When the Saturn was cool: Playing X-Men: Children of the Atom.
In the early summer of 1996, I was obsessed with getting a Sega Saturn.
Like, I couldn’t eat, sleep or breathe without thinking of this system from the same folks who brought me Sonic the Hedgehog and a sorely underrated X-Men game on the Genesis. More than likely I was being brainwashed by the good people at Sega Visions magazine, who made no mention of the Sega’s blunders in debuting the Saturn in the United States. They just made sure I knew all about this fantastic machine and the amazing games it could play.
However, it was one game that sent me spiraling out of control. And that was X-Men: Children of the Atom.
See at the time, I was obsessed with Marvel’s band of merry mutants. They had a cartoon that was fantastic (although it doesn’t hold up very well). They were all over your Pizza Hut promotional materials, your toy aisles, even your tube of toothpaste. So it made sense for Capcom to snag that license and put them in a game that Capcom does best: the 1-on-1 fighting genre.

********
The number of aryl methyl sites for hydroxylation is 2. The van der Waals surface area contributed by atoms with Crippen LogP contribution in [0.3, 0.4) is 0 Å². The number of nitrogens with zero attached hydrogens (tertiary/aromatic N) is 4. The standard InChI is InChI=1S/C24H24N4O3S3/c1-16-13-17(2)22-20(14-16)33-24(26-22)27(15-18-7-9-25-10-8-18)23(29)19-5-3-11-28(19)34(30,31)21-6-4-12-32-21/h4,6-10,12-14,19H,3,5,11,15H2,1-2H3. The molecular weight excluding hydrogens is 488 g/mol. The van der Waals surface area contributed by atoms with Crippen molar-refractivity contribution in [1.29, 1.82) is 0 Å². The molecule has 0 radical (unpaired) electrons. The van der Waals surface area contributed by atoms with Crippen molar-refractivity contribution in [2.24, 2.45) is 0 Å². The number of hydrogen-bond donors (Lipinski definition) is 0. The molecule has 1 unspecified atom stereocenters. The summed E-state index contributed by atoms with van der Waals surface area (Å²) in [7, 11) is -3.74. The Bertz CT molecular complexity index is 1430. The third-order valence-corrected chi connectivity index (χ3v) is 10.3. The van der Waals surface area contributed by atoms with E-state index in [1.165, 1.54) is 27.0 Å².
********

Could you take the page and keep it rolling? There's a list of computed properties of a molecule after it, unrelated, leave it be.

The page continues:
While I had appreciated the beat-em up game that Konami released a few years prior, seeing this blew my little mind away. It was like Street Fighter, but with X-Men. I could be Wolverine and kill Cyclops! I could gaze at, er, um, PLAY as Psylocke. It was a really great merging of the worlds.